Distributed Computing: Principles and Applications

Yung-Chuan Lee


Distributed Computing: Principles and Applications
M. L. Liu,
First Edition,
Addison Wesley Publishing Company,
Boston, MA, 2003
448 pages, $89.40
Language: English
ISBN: 0201796449

Distributed computing, one of the most highly implemented computer theories, is a computing methodology in which tasks are collaborated among collections of interconnected, independent computers. The World Wide Web, Remote Procedure Call (RPC), Java Remote Method Invocation (Java RMI) and collaborative application such as mobile agent systems are some common examples of distributed computing. With the recent growth of net-centric applications, it is essential to equip undergraduate students with the necessary knowledge to attend to and fulfill such demands.

As the author suggested in the preface, the purpose of Distributed Computing: Principles and Applications is to introduce to undergraduate students the different paradigms of distributed computing, as well as to provide programming examples to reinforce topics within each paradigm. The book is organized into two key parts: chapter 1 through chapter 3 educates readers about the fundamental concepts and the various paradigms of distributed computing; the remaining 9 chapters further explains each paradigm in greater detail and promotes clarification through code examples. At the end of each chapter, the author supplies a summary of the significant subjects as well as a set of exercise problems. Relevant references are also provided to direct interested readers to further resources.

In the first part of the book (chapter 1, 2 and 3), the author first defines distributed computing and then presents the principles of distributed computing from different perspectives including operating system, network and software engineering. To ensure that readers wholly comprehend the communication mechanism behind distributed computing, the author discusses interprocess communications thoroughly. The first part ends with a classification of various paradigms of distributed applications with respect to their level of abstraction. The trade-offs among the different levels of abstractions are also discussed to educate readers on some of the issues that need to be considered when choosing an appropriate paradigm.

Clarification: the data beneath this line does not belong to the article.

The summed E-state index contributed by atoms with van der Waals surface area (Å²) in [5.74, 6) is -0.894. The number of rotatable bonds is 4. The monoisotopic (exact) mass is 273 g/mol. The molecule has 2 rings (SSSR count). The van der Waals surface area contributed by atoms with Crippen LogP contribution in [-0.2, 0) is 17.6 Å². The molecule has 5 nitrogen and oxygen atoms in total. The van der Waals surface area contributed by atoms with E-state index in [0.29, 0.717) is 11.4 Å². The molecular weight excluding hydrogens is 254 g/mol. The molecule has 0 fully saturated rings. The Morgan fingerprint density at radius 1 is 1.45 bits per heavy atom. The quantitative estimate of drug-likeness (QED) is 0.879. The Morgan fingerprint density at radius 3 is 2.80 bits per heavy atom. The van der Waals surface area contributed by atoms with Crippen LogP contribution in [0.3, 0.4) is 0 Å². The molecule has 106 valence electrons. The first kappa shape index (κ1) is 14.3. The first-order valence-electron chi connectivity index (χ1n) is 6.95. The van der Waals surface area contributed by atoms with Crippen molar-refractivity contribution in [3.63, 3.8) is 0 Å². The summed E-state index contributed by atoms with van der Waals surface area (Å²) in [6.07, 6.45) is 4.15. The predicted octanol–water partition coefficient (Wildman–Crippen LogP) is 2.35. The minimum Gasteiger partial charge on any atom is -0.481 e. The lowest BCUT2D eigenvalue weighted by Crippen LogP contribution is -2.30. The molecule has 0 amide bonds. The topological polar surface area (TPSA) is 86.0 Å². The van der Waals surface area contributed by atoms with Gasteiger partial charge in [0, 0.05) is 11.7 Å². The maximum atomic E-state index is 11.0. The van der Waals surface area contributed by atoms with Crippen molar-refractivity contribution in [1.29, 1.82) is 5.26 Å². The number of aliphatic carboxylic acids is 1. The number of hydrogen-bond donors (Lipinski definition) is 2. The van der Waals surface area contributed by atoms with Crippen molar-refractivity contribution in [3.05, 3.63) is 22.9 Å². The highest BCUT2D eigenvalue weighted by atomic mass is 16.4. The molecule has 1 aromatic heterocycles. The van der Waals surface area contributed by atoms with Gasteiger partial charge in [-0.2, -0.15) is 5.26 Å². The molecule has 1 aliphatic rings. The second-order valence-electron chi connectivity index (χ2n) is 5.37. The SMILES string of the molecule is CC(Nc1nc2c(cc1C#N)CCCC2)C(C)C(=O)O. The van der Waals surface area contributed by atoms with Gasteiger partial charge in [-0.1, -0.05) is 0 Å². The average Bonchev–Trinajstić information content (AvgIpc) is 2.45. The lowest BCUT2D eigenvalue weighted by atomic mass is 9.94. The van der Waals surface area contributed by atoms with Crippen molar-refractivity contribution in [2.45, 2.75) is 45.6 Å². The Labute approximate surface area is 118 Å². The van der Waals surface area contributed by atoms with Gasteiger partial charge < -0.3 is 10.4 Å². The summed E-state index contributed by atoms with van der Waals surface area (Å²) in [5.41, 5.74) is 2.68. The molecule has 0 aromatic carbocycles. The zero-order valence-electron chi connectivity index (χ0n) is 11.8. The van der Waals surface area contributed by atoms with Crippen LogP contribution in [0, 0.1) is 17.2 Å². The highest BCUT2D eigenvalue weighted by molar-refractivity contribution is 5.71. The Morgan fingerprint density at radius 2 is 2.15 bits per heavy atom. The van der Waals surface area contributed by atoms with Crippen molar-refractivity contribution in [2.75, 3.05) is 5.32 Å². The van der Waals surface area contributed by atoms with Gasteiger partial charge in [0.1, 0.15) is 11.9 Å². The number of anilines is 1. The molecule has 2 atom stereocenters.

The second part of the book (chapter 4s through 12) provides in-depth discussions of each paradigm. Examples and sample codes are used to help illustrate the communication mechanism of each paradigm in each chapter. Chapter 4 demonstrates distributed computing using the socket API, the lowest level of abstraction, and illustrates this with both datagram and stream-mode sockets of Java socket APIs. Built on top of the socket API, the client-server paradigm is the most commonly implemented approach in networked environments. The Internet is one such example; and chapter 9 and 11 further elaborates on the different applications that exist on the Internet. Chapter 6 discusses group communication involving multicast mechanisms. The author then focuses on the distributed objects in chapter 7, 8, and 10, where she covers Remote Procedure Call (RPC), Remote Method Invocation (RMI), Common Object Request Broker Architecture (COBRA) and Java Interface Definition Language (IDL). Finally, the book ends with an overview of the current advanced distributed computing areas including message queue system, mobile agents, network services, object spaces and collaborative computing.

Overall, this book is more informative than practical, in that it attempts to cover many significant distributed computing methodologies without thoroughly explaining everything to ensure the concepts can be grasped by undergraduate students. Although there are code examples in most chapters, they are intended for illustration purposes and lack challenge. Exercises in the end of each chapter are reasonable, but could include more advanced problems to encourage students to seek additional relevant knowledge beyond the book. References are adequate and can be improved with more recent studies. It may also be good to introduce well known distributed computing projects such as the BOINC to students. Despite some grammar imperfection, the book itself does provide excellent introduction materials to students with little or none knowledge of distributed computing.

Yung-Chuan Lee,
Department of Computer Science
Southern Illinois University
Carbondale, IL 62901, USA



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